Energy companies already have more leases than they can apparently use. Of the 27 million acres currently under lease to oil and gas companies—an area about the size of Tennessee—more than half are sitting idle. And the coal industry already has 20 years of reserves under lease on public lands. Meanwhile, the need for additional gas pipelines across the Appalachian Mountains remains undocumented by any comprehensive study.
While oil, gas and coal companies and their activities have an indisputably disproportionate influence on public lands, other imminent threats to treasured public lands identified by ‘Too Wild To Drill’ include uranium and sulfide-ore copper mining and groundwater extraction.
The release of Too Wild To Drill falls in the midst of numerous reviews of public lands policies, ordered by President Donald Trump and Interior Secretary Ryan Zinke, that are taking place behind closed doors with little or no public oversight or accountability.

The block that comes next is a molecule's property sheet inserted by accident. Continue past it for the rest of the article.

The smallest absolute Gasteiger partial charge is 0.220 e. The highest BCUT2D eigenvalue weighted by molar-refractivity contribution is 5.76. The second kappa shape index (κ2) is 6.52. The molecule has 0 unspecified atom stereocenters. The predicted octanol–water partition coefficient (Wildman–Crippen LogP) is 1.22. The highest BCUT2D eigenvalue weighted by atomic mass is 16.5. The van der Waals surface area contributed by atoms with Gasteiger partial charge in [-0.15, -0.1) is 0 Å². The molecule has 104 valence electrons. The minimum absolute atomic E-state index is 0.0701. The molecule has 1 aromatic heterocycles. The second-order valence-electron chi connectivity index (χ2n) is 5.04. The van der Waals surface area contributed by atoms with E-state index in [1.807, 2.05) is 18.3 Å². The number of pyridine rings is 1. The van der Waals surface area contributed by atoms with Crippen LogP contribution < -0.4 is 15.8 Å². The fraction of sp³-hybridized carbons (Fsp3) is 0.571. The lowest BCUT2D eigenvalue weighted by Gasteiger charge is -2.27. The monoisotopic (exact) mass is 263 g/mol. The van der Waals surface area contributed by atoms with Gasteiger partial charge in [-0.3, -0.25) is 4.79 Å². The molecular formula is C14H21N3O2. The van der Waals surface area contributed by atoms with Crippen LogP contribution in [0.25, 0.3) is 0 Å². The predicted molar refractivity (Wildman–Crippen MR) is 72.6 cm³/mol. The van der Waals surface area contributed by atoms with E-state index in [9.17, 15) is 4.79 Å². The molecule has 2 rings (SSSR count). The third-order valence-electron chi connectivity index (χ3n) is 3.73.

This month also marks the end of the 180-day review period established by President Trump’s “Energy Independence and Economic Growth” Executive Order. The directive requires federal agencies to review any regulations that could “potentially burden” fossil fuel development. The Trump administration is known for its close ties to the extractive industries.
“We must set aside our wildest, most pristine places for future generations to enjoy,” Irwin said. “Selling out our public lands for a foolhardy pursuit of energy dominance and profiteering is not an option for these special places—once they’re gone, we can never get them back.”